There are well over a million people have been tested for positive for COVID 19 and very few domestic pets.

An animal health lab, IDEXX Laboratories, Inc., which has developed a diagnostic test for COVID-19 in pets, released a statement on March 13th that out of thousands of samples from cats and dogs with upper respiratory symptoms none tested positive for COVID-19.[2]

Likewise, Trupanion, a pet insurance company with 500,000 members has seen no uptick in claims for respiratory diseases in pets.[5]

The CDC does NOT recommend testing pets for COVID 19.

The advice from the CDC is that there is no evidence that pets can spread COVID 19 to humans. “At this time, there is no evidence that animals play a significant role in spreading the virus that causes COVID-19. Based on the limited information available to date, the risk of animals spreading COVID-19 to people is considered to be low. A small number of pets have been reported to be infected with the virus that causes COVID-19, mostly after contact with people with COVID-19.”

The doctors and staff, like everyone else, are watching the situation closely. However, our advice and recommendations based on information from the CDC’s website, along with the American Veterinary Medical Association (AVMA) website.[3]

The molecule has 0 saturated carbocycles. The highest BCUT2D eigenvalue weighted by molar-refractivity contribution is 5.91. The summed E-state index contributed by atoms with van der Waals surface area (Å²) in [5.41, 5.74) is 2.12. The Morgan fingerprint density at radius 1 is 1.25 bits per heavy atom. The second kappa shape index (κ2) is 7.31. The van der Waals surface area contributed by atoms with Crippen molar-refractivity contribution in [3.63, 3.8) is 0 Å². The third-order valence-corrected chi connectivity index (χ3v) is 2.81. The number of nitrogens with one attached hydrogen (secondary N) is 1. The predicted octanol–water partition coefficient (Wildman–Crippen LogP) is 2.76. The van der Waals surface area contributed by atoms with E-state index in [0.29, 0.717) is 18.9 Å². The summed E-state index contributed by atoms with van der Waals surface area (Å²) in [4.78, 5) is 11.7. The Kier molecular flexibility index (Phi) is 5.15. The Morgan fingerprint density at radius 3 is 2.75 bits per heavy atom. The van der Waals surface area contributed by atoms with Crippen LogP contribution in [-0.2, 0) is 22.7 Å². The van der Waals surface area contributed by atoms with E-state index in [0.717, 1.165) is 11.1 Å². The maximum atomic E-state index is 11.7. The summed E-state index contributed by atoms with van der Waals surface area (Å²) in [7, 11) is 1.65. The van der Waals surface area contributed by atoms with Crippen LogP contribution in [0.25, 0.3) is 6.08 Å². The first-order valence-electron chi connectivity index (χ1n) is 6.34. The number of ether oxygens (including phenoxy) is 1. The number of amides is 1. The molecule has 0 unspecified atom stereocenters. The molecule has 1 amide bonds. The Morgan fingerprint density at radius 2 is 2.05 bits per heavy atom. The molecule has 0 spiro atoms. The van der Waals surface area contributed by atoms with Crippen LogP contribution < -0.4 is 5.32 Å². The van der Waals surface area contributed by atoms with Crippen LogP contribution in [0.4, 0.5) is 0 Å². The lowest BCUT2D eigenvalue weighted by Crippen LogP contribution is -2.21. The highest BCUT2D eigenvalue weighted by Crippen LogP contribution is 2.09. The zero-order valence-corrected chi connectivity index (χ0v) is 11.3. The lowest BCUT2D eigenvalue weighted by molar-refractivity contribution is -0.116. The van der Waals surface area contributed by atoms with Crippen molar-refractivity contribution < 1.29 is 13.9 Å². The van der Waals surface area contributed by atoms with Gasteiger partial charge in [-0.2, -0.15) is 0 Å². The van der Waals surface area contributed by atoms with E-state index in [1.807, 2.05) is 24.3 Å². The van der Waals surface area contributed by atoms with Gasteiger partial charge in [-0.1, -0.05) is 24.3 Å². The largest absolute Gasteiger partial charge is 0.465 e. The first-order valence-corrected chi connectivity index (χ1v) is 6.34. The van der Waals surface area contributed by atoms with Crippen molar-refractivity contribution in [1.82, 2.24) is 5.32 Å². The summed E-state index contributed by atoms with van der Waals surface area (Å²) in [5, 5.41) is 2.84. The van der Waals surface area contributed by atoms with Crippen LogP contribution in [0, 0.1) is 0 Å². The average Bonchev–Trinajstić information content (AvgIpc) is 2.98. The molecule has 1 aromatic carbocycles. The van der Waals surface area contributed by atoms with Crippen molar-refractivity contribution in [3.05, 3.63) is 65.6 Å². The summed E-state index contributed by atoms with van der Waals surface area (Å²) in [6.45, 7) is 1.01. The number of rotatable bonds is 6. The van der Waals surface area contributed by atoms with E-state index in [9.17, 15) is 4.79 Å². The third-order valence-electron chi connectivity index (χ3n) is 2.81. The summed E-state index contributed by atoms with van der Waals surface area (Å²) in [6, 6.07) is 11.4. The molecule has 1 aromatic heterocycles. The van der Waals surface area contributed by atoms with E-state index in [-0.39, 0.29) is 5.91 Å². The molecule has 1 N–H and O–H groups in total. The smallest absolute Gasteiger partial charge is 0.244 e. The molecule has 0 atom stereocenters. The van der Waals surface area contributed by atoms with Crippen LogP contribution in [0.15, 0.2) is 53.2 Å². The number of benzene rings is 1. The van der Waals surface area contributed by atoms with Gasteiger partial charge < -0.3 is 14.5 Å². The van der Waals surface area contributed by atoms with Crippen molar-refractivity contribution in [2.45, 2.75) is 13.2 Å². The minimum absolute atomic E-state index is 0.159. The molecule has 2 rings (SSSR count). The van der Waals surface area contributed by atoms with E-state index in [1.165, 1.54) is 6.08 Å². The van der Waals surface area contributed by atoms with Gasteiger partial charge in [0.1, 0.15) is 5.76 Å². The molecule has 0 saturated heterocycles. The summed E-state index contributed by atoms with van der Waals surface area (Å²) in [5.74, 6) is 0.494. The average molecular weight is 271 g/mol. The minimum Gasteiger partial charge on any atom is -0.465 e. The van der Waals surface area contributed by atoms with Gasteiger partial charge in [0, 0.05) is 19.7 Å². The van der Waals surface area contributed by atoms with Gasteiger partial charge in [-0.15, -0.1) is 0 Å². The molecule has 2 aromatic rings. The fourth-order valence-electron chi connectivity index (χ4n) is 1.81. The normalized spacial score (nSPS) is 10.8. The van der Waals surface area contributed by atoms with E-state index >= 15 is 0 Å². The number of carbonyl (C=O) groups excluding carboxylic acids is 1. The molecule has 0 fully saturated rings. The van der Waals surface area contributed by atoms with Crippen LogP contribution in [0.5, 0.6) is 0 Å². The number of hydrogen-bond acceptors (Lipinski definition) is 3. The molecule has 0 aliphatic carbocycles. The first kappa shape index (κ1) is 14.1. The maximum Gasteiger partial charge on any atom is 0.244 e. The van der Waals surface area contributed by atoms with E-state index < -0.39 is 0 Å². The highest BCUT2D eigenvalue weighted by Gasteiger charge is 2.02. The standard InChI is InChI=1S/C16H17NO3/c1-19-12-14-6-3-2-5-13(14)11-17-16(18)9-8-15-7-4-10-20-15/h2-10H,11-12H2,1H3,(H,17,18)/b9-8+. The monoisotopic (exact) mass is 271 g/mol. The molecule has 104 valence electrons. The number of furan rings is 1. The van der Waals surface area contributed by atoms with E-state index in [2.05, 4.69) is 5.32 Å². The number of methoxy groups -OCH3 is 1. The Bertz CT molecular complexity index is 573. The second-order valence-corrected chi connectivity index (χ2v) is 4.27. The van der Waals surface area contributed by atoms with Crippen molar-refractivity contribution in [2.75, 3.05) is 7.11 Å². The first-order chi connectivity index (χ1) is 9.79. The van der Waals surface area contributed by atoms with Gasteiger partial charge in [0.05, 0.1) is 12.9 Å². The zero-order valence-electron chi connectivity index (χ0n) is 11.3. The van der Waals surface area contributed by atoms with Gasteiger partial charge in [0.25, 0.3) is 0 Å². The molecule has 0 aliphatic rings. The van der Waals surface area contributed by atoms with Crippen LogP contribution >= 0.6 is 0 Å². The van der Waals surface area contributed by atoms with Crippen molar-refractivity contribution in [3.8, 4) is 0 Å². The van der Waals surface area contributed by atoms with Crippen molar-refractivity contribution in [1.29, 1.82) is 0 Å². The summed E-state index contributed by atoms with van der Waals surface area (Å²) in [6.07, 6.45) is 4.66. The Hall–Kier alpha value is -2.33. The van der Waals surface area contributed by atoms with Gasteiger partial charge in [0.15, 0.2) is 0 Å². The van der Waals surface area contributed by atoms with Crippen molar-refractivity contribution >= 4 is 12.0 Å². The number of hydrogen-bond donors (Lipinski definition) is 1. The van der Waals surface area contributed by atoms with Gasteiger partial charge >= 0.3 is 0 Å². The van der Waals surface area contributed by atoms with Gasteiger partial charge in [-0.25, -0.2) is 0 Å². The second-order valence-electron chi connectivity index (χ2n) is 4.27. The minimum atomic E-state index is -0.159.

At Craig Road, we have made a number of changes to respond to this crisis.

We have temporarily changed our hours to 6AM – 6PM seven days a week.

We are not allowing clients into the building.

We have instituted curbside-service.

We will collect your pet from you in the parking lot next to your car (please remember your social distance), and we will communicate with you by phone. Payment by credit card will be made over the phone.
Please just call us on 702 645 0331, and we will advise you as to each step of the process when you arrive.
Our lobby doors will be locked.

Please keep your phone handy and answer blocked calls and text messages during your appointment – that is how we will be communicating with you.

If you have been diagnosed with COVID-19 we ask that you try to have another member of your household bring your pet in.

We have temporarily be suspended our grooming services until further notice.

We are accepting boarders and day boarders on a case-by-case basis.